This is a deal that’s bad for everyone but the bankers. That’s the strong message sent from representatives of a growing collection of civil society organizations who are raising significant concerns over the proposed acquisition of HSBC Canada by RBC.

If approved, it would be the largest bank merger in Canadian history, leaving Canadians with higher rates and fewer financial choices, while further concentrating the power and market dominance of Canada’s biggest bank.

This takeover will put further pressure on housing affordability and cost of living at a time when Canadians are already suffering. As one of the world’s top funders of fossil fuels, taking over HSBC’s Canadian operations, at a time when its parent company was already taking concrete action to lower its financed emissions, is a significant step backwards on climate.

RBC also has a deeply troubling track record on Indigenous reconciliation, by funding projects that violate Indigenous rights and lack meaningful policies on Free, Prior, and Informed Consent of Indigenous Peoples.

That’s why a number of organizations including Canadian Anti-Monopoly Project,Environmental Defence, Gidimt’en Checkpoint, The Shift, Greenpeace Canada,, Shift: Action for Pension Health and Planet Health, For Our Kids, Re:Generation, Decolonial Solidarity, Climate Action Network Canada and Leadnow came together to launch the STOP THE RBC TAKEOVER campaign.

“Less competition in banking means higher prices and fewer options for Canadians already struggling to meet record mortgage payments,” said Keldon Bester, Executive Director of the Canadian Anti-Monopoly Project. “Canadians should not have to bear the cost of eroding competition in our banking sector as a result of our weak competition laws. Minister Freeland must block this transaction and protect competition.”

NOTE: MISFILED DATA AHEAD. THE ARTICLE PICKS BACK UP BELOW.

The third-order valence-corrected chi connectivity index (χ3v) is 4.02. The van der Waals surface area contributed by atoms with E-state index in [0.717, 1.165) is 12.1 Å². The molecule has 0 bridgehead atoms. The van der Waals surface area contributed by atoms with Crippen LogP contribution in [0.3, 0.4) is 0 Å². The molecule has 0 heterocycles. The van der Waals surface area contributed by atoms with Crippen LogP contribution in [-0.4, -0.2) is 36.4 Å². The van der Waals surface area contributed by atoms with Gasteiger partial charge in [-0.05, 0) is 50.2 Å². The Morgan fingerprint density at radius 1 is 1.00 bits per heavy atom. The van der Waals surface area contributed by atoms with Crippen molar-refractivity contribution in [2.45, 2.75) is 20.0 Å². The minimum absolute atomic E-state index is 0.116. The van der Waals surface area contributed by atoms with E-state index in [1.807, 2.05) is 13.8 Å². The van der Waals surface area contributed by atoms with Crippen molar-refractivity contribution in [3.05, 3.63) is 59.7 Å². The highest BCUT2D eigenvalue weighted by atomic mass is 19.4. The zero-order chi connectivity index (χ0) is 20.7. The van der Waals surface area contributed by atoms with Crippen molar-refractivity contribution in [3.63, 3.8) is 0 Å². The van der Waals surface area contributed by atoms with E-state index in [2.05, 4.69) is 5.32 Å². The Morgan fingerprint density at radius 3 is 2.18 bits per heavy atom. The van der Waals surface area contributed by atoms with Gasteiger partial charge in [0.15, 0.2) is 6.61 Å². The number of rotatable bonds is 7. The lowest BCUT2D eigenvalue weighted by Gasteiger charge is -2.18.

“Canada’s biggest bank is a major actor in the housing space. They have an obligation to contribute to the realization of the right to housing, especially in light of the unprecedented unaffordability faced by many homeowners and tenants,” added Leilani Farha, Global Director of The Shift, former UN Special Rapporteur on the Right to Housing. “Instead, by purchasing a competitor, they grow their personal lending business, increase the cost to borrow for HSBC mortgage holders, and decrease options for future homeowners.”

RBC also remains under investigation by the Competition Bureau for allegations of misleading climate advertising after six members of the public submitted a formal complaint.

Canada’s biggest banks have contributed almost 20% of the fossil fuel financing from all western banks since the Paris climate agreement was signed. RBC has contributed over $340B (CAD) in fossil fuel financing since the Paris Climate Agreement was signed in 2016, making it one of the world’s largest funders of the companies and industries driving climate change.